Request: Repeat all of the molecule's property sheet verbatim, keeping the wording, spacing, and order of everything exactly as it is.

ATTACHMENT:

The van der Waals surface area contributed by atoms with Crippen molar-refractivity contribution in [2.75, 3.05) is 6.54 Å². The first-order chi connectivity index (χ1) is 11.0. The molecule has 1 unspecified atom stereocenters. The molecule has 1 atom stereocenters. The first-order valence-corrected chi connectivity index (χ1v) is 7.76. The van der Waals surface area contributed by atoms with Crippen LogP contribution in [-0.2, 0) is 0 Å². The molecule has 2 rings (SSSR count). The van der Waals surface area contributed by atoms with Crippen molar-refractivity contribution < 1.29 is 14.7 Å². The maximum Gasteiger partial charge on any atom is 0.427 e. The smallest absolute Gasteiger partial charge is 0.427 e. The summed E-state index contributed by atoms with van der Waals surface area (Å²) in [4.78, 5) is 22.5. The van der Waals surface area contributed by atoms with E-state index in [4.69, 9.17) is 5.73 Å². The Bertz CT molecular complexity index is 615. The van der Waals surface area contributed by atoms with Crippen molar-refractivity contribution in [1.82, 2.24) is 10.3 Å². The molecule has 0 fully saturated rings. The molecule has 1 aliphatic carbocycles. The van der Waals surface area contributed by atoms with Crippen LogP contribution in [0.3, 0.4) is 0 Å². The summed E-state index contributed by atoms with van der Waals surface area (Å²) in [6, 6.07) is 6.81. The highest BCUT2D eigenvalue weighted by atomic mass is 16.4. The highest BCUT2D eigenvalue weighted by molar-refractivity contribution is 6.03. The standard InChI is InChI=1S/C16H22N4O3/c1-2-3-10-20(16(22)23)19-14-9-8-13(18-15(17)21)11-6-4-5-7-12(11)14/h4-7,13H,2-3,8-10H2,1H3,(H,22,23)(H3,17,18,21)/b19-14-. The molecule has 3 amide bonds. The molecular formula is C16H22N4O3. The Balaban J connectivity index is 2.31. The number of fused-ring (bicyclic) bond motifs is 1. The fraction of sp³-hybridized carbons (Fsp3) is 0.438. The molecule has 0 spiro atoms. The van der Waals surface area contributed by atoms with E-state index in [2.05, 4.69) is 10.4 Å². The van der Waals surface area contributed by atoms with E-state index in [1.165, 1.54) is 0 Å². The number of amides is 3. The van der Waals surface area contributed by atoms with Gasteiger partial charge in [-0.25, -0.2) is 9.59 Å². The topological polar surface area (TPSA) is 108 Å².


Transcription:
The van der Waals surface area contributed by atoms with Crippen molar-refractivity contribution in [2.75, 3.05) is 6.54 Å². The first-order chi connectivity index (χ1) is 11.0. The molecule has 1 unspecified atom stereocenters. The molecule has 1 atom stereocenters. The first-order valence-corrected chi connectivity index (χ1v) is 7.76. The van der Waals surface area contributed by atoms with Crippen LogP contribution in [-0.2, 0) is 0 Å². The molecule has 2 rings (SSSR count). The van der Waals surface area contributed by atoms with Crippen molar-refractivity contribution < 1.29 is 14.7 Å². The maximum Gasteiger partial charge on any atom is 0.427 e. The smallest absolute Gasteiger partial charge is 0.427 e. The summed E-state index contributed by atoms with van der Waals surface area (Å²) in [4.78, 5) is 22.5. The van der Waals surface area contributed by atoms with E-state index in [4.69, 9.17) is 5.73 Å². The Bertz CT molecular complexity index is 615. The van der Waals surface area contributed by atoms with Crippen molar-refractivity contribution in [1.82, 2.24) is 10.3 Å². The molecule has 0 fully saturated rings. The molecule has 1 aliphatic carbocycles. The van der Waals surface area contributed by atoms with Crippen LogP contribution in [0.3, 0.4) is 0 Å². The summed E-state index contributed by atoms with van der Waals surface area (Å²) in [6, 6.07) is 6.81. The highest BCUT2D eigenvalue weighted by atomic mass is 16.4. The highest BCUT2D eigenvalue weighted by molar-refractivity contribution is 6.03. The standard InChI is InChI=1S/C16H22N4O3/c1-2-3-10-20(16(22)23)19-14-9-8-13(18-15(17)21)11-6-4-5-7-12(11)14/h4-7,13H,2-3,8-10H2,1H3,(H,22,23)(H3,17,18,21)/b19-14-. The molecule has 3 amide bonds. The molecular formula is C16H22N4O3. The Balaban J connectivity index is 2.31. The number of fused-ring (bicyclic) bond motifs is 1. The fraction of sp³-hybridized carbons (Fsp3) is 0.438. The molecule has 0 spiro atoms. The van der Waals surface area contributed by atoms with E-state index in [2.05, 4.69) is 10.4 Å². The van der Waals surface area contributed by atoms with E-state index in [1.165, 1.54) is 0 Å². The number of amides is 3. The van der Waals surface area contributed by atoms with Gasteiger partial charge in [-0.25, -0.2) is 9.59 Å². The topological polar surface area (TPSA) is 108 Å².